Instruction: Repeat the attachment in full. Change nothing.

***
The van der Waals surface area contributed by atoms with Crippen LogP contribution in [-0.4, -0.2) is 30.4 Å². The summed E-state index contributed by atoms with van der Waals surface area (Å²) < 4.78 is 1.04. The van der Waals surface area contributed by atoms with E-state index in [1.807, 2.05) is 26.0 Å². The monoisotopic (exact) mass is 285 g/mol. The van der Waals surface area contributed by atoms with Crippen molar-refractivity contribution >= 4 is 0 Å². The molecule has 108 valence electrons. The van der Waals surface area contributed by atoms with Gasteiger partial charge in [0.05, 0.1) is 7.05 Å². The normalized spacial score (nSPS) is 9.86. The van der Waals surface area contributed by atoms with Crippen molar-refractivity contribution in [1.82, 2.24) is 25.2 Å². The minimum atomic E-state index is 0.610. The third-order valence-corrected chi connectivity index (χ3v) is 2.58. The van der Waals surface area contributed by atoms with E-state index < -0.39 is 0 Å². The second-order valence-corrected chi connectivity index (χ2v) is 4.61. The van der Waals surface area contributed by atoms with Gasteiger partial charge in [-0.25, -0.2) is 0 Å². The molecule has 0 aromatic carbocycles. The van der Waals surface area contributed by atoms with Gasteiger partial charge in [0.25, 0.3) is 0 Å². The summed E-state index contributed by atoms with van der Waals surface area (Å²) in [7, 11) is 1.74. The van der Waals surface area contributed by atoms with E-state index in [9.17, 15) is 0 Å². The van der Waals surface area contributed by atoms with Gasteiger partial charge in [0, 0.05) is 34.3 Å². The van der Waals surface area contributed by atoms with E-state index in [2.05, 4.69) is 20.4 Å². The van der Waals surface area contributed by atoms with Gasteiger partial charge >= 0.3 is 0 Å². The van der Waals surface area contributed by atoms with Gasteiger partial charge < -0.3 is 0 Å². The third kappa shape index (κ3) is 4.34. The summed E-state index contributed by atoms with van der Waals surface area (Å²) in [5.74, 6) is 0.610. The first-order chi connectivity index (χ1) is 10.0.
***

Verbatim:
The van der Waals surface area contributed by atoms with Crippen LogP contribution in [-0.4, -0.2) is 30.4 Å². The summed E-state index contributed by atoms with van der Waals surface area (Å²) < 4.78 is 1.04. The van der Waals surface area contributed by atoms with E-state index in [1.807, 2.05) is 26.0 Å². The monoisotopic (exact) mass is 285 g/mol. The van der Waals surface area contributed by atoms with Crippen molar-refractivity contribution >= 4 is 0 Å². The molecule has 108 valence electrons. The van der Waals surface area contributed by atoms with Gasteiger partial charge in [0.05, 0.1) is 7.05 Å². The normalized spacial score (nSPS) is 9.86. The van der Waals surface area contributed by atoms with Crippen molar-refractivity contribution in [1.82, 2.24) is 25.2 Å². The minimum atomic E-state index is 0.610. The third-order valence-corrected chi connectivity index (χ3v) is 2.58. The van der Waals surface area contributed by atoms with E-state index < -0.39 is 0 Å². The second-order valence-corrected chi connectivity index (χ2v) is 4.61. The van der Waals surface area contributed by atoms with Gasteiger partial charge in [-0.25, -0.2) is 0 Å². The molecule has 0 aromatic carbocycles. The van der Waals surface area contributed by atoms with Gasteiger partial charge in [0.25, 0.3) is 0 Å². The summed E-state index contributed by atoms with van der Waals surface area (Å²) in [7, 11) is 1.74. The van der Waals surface area contributed by atoms with E-state index in [9.17, 15) is 0 Å². The van der Waals surface area contributed by atoms with Gasteiger partial charge in [0, 0.05) is 34.3 Å². The van der Waals surface area contributed by atoms with E-state index in [2.05, 4.69) is 20.4 Å². The van der Waals surface area contributed by atoms with Gasteiger partial charge >= 0.3 is 0 Å². The van der Waals surface area contributed by atoms with Gasteiger partial charge < -0.3 is 0 Å². The third kappa shape index (κ3) is 4.34. The summed E-state index contributed by atoms with van der Waals surface area (Å²) in [5.74, 6) is 0.610. The first-order chi connectivity index (χ1) is 10.0.